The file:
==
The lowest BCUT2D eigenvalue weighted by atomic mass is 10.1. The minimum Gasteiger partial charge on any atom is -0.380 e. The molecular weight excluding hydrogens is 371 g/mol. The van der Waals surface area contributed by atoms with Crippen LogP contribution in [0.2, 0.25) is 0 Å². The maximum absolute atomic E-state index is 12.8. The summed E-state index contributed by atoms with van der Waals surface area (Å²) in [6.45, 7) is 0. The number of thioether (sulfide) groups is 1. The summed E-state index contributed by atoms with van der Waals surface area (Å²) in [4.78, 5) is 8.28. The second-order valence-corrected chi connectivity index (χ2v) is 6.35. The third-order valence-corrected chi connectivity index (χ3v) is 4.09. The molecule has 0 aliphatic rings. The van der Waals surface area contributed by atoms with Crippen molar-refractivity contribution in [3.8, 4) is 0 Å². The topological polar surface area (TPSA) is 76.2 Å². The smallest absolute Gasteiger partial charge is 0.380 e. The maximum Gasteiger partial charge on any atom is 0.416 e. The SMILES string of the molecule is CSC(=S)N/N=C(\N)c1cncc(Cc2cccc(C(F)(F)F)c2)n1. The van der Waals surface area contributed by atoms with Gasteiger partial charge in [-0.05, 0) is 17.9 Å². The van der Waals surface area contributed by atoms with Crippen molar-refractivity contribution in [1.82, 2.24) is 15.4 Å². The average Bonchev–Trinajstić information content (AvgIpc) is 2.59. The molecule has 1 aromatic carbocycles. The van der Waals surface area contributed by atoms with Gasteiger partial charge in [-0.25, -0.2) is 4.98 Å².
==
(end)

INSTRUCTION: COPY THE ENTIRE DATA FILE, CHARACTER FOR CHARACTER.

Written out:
The lowest BCUT2D eigenvalue weighted by atomic mass is 10.1. The minimum Gasteiger partial charge on any atom is -0.380 e. The molecular weight excluding hydrogens is 371 g/mol. The van der Waals surface area contributed by atoms with Crippen LogP contribution in [0.2, 0.25) is 0 Å². The maximum absolute atomic E-state index is 12.8. The summed E-state index contributed by atoms with van der Waals surface area (Å²) in [6.45, 7) is 0. The number of thioether (sulfide) groups is 1. The summed E-state index contributed by atoms with van der Waals surface area (Å²) in [4.78, 5) is 8.28. The second-order valence-corrected chi connectivity index (χ2v) is 6.35. The third-order valence-corrected chi connectivity index (χ3v) is 4.09. The molecule has 0 aliphatic rings. The van der Waals surface area contributed by atoms with Crippen molar-refractivity contribution in [3.8, 4) is 0 Å². The topological polar surface area (TPSA) is 76.2 Å². The smallest absolute Gasteiger partial charge is 0.380 e. The maximum Gasteiger partial charge on any atom is 0.416 e. The SMILES string of the molecule is CSC(=S)N/N=C(\N)c1cncc(Cc2cccc(C(F)(F)F)c2)n1. The van der Waals surface area contributed by atoms with Gasteiger partial charge in [-0.05, 0) is 17.9 Å². The van der Waals surface area contributed by atoms with Crippen molar-refractivity contribution in [1.82, 2.24) is 15.4 Å². The average Bonchev–Trinajstić information content (AvgIpc) is 2.59. The molecule has 1 aromatic carbocycles. The van der Waals surface area contributed by atoms with Gasteiger partial charge in [-0.25, -0.2) is 4.98 Å².